The Michigan GOP and Trump’s campaign have together set up at least a dozen regional field offices and have a team of paid staff in the state. By comparison, the Michigan Democratic party had already opened 30 local offices by mid-April. 

For the Michigan GOP, the Trump campaign “brought on 11 of the 13 regional directors along with three political coordinators,” deputy state director Alec Faggion told delegates. “... We have folks in all regions, all areas of the state, making contacts.”

Karamo fights on

Karamo still has a contingent of supporters in the Michigan Republican Party, and she has vowed to fight on. She has appealed the injunction that barred her from claiming to be chair and is raising money to fund the legal battle.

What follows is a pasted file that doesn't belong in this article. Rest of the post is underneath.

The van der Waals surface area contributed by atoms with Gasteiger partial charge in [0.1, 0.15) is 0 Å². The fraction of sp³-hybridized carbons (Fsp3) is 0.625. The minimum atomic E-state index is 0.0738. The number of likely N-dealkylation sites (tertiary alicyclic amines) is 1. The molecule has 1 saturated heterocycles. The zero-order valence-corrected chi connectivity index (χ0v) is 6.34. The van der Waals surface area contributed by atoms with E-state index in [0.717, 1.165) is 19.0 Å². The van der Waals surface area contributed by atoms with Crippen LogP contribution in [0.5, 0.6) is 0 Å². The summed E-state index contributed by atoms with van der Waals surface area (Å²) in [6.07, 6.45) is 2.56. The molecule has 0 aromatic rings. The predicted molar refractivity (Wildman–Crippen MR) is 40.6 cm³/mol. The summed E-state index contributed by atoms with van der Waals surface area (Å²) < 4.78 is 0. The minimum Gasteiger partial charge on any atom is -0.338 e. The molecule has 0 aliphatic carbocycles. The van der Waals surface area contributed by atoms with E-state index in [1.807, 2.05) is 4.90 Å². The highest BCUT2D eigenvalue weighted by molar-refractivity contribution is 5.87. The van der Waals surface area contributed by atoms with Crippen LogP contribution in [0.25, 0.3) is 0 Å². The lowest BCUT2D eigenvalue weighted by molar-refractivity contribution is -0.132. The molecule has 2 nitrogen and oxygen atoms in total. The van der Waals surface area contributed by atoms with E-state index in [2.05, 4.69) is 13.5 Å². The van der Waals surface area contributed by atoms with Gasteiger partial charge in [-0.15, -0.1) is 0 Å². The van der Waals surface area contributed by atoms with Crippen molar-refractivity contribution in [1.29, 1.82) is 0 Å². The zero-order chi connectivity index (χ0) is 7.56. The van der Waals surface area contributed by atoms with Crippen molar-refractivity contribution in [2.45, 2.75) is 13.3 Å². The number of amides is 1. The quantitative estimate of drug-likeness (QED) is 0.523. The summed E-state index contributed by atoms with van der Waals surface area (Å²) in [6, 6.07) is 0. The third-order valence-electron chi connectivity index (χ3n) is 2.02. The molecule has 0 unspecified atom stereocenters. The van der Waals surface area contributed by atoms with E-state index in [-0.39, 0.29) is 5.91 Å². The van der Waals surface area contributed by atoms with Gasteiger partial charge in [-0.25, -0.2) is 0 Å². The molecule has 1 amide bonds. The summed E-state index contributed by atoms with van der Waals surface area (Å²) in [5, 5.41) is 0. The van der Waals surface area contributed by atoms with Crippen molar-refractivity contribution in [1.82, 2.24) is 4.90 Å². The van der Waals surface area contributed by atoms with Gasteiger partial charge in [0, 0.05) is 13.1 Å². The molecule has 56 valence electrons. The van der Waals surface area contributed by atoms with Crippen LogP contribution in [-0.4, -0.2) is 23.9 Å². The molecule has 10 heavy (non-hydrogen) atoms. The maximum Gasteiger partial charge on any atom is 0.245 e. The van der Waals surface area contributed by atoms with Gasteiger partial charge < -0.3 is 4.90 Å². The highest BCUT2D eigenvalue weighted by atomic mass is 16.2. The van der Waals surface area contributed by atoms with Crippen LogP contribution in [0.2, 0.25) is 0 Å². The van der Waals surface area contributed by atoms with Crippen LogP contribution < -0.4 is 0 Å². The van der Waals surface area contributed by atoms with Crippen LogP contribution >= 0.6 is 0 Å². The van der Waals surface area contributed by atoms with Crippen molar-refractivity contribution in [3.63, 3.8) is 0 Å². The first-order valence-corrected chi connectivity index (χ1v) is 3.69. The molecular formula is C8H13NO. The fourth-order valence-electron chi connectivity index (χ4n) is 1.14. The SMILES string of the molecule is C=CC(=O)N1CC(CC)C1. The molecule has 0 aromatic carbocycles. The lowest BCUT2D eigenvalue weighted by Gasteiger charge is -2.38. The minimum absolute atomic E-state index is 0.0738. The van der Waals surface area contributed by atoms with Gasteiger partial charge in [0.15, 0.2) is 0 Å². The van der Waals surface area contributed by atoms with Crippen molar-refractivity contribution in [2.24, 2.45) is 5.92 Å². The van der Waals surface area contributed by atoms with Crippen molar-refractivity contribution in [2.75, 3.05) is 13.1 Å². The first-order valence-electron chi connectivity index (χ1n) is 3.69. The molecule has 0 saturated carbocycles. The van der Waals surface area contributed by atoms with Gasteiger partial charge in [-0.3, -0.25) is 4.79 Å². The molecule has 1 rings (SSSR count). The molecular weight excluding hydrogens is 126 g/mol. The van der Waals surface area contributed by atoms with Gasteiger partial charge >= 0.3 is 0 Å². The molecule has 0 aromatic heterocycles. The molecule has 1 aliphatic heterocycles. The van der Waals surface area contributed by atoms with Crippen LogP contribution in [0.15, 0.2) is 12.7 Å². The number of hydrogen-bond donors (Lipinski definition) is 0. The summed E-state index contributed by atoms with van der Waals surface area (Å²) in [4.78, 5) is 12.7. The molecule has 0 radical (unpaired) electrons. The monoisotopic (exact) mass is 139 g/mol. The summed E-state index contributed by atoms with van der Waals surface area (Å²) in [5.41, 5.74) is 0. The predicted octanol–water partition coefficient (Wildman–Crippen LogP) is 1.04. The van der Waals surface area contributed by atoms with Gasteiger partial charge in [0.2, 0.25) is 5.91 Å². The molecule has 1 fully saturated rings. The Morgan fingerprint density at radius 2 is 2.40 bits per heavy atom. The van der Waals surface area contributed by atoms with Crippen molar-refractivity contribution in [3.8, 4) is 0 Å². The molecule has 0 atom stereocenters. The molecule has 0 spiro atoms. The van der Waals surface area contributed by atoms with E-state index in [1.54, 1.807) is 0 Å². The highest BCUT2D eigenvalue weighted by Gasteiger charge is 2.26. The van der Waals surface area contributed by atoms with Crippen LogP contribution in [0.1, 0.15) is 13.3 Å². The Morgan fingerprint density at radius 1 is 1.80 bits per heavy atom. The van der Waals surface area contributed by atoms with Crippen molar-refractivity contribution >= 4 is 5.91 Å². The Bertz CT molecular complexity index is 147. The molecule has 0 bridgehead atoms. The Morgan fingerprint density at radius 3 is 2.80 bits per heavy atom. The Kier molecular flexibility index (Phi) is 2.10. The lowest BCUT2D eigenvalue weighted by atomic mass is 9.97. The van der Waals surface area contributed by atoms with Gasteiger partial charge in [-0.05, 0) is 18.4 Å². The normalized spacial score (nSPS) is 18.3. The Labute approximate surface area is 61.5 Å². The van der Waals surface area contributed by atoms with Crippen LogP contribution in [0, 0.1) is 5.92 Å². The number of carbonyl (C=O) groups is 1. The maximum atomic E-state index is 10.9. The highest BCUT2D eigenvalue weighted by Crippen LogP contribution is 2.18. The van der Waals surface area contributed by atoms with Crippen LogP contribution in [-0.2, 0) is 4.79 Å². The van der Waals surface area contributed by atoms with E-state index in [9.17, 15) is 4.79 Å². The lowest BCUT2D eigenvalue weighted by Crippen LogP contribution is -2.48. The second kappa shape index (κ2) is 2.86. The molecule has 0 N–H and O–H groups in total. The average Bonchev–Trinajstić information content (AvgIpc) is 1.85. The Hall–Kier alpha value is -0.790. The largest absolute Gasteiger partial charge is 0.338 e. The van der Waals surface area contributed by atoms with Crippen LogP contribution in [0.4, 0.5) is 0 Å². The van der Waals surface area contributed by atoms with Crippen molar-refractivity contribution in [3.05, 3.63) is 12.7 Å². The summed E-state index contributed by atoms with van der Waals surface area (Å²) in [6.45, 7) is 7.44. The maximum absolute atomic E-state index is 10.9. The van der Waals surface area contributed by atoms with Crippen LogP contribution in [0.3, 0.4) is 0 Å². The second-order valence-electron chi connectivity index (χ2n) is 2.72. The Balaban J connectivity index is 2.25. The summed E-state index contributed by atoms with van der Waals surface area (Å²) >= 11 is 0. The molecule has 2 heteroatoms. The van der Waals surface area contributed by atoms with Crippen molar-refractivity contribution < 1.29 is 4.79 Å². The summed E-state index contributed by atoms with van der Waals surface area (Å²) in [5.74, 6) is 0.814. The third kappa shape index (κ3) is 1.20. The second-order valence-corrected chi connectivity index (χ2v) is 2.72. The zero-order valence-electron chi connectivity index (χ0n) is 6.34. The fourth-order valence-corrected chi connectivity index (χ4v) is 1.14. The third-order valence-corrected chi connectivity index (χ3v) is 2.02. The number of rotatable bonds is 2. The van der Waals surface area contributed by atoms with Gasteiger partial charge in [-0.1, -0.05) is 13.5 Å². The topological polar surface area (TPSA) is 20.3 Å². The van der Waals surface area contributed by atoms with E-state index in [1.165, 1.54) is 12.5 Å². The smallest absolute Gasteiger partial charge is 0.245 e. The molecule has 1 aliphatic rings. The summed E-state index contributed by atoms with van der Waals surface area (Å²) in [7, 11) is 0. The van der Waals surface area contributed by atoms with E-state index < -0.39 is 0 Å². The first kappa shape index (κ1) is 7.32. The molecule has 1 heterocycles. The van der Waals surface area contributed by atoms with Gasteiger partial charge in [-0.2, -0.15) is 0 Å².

In a recent email soliciting donations, Karamo casts the sides in her fight as “constitutionalists and the globalist 'uniparty' and their pawns,” asserting critics who orchestrated her ouster “threaten the survival of our children, grandchildren and nation.”

As Chair, Karamo had openly derided Republican legislative leaders for partnering with the moderate former governor Rick Snyder on fundraising efforts. Hoekstra, meanwhile, told delegates he meets with legislative leaders weekly.

“I think the party still has a lot of work to do in terms of bringing back historic donors who left the party over the last year or so no longer trusted the party,” said Matt Deperno, a one-time candidate for party chair who’s running for state Supreme Court while facing tabulator tampering charges. 

Hoekstra has shown donors “that the party is a big tent, which is historically what it always has been,” DePerno said.